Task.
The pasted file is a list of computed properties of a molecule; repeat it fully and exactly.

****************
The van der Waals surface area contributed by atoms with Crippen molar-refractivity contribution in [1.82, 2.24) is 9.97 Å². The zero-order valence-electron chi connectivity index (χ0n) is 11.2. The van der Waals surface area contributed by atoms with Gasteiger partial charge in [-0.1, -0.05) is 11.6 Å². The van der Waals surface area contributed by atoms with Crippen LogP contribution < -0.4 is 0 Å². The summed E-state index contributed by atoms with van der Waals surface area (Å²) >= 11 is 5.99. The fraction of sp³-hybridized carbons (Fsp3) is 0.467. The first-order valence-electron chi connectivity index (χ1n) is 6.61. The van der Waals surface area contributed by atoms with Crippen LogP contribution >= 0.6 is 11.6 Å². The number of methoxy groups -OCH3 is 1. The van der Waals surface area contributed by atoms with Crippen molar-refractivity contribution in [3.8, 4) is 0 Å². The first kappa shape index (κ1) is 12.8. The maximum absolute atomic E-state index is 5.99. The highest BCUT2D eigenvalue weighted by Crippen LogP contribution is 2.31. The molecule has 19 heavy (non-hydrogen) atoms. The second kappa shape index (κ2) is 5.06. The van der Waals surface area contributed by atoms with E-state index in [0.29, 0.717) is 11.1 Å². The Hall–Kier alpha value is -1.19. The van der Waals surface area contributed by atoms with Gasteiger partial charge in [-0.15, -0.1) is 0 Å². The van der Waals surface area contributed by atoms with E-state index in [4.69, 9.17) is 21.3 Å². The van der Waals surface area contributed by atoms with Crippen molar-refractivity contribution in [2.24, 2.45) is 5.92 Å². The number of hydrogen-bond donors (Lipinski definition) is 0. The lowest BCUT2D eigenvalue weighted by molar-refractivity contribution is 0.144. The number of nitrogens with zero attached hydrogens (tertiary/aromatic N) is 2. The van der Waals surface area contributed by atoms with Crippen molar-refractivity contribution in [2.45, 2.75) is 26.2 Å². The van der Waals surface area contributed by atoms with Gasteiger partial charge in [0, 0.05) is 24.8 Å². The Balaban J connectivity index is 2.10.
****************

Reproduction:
The van der Waals surface area contributed by atoms with Crippen molar-refractivity contribution in [1.82, 2.24) is 9.97 Å². The zero-order valence-electron chi connectivity index (χ0n) is 11.2. The van der Waals surface area contributed by atoms with Gasteiger partial charge in [-0.1, -0.05) is 11.6 Å². The van der Waals surface area contributed by atoms with Crippen LogP contribution < -0.4 is 0 Å². The summed E-state index contributed by atoms with van der Waals surface area (Å²) >= 11 is 5.99. The fraction of sp³-hybridized carbons (Fsp3) is 0.467. The first-order valence-electron chi connectivity index (χ1n) is 6.61. The van der Waals surface area contributed by atoms with Crippen LogP contribution >= 0.6 is 11.6 Å². The number of methoxy groups -OCH3 is 1. The van der Waals surface area contributed by atoms with Crippen molar-refractivity contribution in [3.8, 4) is 0 Å². The first kappa shape index (κ1) is 12.8. The maximum absolute atomic E-state index is 5.99. The highest BCUT2D eigenvalue weighted by Crippen LogP contribution is 2.31. The molecule has 19 heavy (non-hydrogen) atoms. The second kappa shape index (κ2) is 5.06. The van der Waals surface area contributed by atoms with E-state index in [0.29, 0.717) is 11.1 Å². The Hall–Kier alpha value is -1.19. The van der Waals surface area contributed by atoms with Gasteiger partial charge in [-0.15, -0.1) is 0 Å². The van der Waals surface area contributed by atoms with E-state index in [4.69, 9.17) is 21.3 Å². The van der Waals surface area contributed by atoms with Crippen molar-refractivity contribution in [2.24, 2.45) is 5.92 Å². The number of hydrogen-bond donors (Lipinski definition) is 0. The lowest BCUT2D eigenvalue weighted by molar-refractivity contribution is 0.144. The number of nitrogens with zero attached hydrogens (tertiary/aromatic N) is 2. The van der Waals surface area contributed by atoms with Crippen molar-refractivity contribution in [2.45, 2.75) is 26.2 Å². The van der Waals surface area contributed by atoms with Gasteiger partial charge in [0, 0.05) is 24.8 Å². The Balaban J connectivity index is 2.10.